At noissue, we have created all of our packaging products with circularity in mind to give businesses eco-friendly options and keep single-use materials out of circulation.

This means every product you see with noissue branding is either compostable, recyclable or reusable. Compostable packaging in particular has a lot of sustainability value because it breaks down in a 100 percent regenerative way.

Our Compostable Mailer is TUV Austria certified and made from PLA (plant materials such as corn and wheat straw) and PBAT, a bio-based polymer. They break down within six months at home and three months in a commercial environment.

A compostable mailer
noissue's Compostable Mailer. Image by ma.crochets

As well as this, our Kraft Mailers, Shipping Labels, Stickers, Cards and Foodsafe Paper are a great addition to at-home indoor and outdoor composting. This is because they're printed using soy-based inks, are free of chemicals and are made of cardboard and paper, which helps with the carbon-nitrogen ratio.

Composting these products keeps them out of landfill and places valuable resources right back into our economic, environmental, and social systems.

How to get started on your composting journey


If you've received some sustainable packaging from a business and want to dispose of it correctly, then today's the day to start a compost!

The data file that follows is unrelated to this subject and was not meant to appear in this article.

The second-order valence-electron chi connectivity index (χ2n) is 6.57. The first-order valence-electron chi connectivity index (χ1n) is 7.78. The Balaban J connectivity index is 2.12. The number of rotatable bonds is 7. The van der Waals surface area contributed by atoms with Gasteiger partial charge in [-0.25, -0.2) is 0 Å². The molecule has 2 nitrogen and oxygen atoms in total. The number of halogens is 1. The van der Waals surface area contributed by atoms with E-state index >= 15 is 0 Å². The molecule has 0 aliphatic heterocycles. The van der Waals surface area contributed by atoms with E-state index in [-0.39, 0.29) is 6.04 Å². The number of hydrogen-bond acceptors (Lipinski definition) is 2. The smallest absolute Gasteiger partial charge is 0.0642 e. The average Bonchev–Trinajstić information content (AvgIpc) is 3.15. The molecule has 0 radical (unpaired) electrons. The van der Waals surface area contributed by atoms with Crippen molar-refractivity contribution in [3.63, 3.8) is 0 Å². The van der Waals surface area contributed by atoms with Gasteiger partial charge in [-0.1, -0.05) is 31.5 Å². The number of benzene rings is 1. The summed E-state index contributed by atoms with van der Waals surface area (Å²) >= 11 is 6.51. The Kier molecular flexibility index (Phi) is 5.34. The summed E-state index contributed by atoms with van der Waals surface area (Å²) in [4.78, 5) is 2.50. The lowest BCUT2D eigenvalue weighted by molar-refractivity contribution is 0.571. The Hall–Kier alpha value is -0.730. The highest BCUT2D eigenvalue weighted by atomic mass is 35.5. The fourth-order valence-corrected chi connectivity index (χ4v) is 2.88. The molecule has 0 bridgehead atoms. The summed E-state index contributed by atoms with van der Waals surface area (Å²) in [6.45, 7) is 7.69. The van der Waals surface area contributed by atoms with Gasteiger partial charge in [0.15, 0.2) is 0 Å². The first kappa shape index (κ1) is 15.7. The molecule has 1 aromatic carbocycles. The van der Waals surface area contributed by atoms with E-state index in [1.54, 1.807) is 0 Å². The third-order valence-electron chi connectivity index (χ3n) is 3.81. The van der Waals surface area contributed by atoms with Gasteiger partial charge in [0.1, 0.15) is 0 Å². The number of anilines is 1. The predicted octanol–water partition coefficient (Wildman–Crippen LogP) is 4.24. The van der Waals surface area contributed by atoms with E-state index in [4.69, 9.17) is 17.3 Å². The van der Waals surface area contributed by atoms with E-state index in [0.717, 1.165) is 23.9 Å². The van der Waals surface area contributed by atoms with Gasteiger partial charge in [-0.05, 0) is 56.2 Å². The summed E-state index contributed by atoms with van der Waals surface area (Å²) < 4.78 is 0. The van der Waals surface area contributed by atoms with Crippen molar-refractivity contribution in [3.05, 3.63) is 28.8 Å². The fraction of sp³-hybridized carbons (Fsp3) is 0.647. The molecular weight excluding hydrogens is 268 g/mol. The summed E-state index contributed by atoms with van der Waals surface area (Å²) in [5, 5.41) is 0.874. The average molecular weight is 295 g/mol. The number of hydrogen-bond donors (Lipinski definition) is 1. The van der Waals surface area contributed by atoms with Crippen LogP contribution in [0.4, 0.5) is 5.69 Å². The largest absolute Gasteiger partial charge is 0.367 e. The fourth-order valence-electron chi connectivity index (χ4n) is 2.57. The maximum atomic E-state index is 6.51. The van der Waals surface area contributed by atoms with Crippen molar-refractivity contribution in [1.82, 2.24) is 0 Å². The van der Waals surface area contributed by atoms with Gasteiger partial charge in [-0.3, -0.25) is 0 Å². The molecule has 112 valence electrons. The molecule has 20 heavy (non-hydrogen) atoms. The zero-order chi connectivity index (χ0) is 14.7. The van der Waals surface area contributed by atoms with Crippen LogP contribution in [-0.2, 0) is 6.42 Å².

The most important factor to consider before you create one is your living situation. If you live in a complex or apartment dwelling, an indoor set-up will be the best option.

Indoor composting is the simplest solution for those without a backyard (and without a green thumb) as you can purchase a special bin that sits in your kitchen, put your organic food waste in it and drop this waste off at a commercial facility or communal neighbourhood bin every 1 to 2 weeks.

Sticking to this timeline will reduce bad smells and the risk of pests or insects lingering.

Indoor composting bin on kitchen bench
Seed & Sprout's stylish indoor composting bin.

You can find a commercial facility near you through websites like Find a Composter.

Another option your city may offer is a compost collection service through their trash and recycling management, which provides a designated bin organic waste can go in. Check your local council's website to see what's available in your area.

Some forward-thinking cities are also starting compost collection sites at farmers markets, community gardens, and local farms. Similar to drop-off facilities, you can bring your scraps either in a reusable container or a compostable trash bag and dump them in the designated communal bin.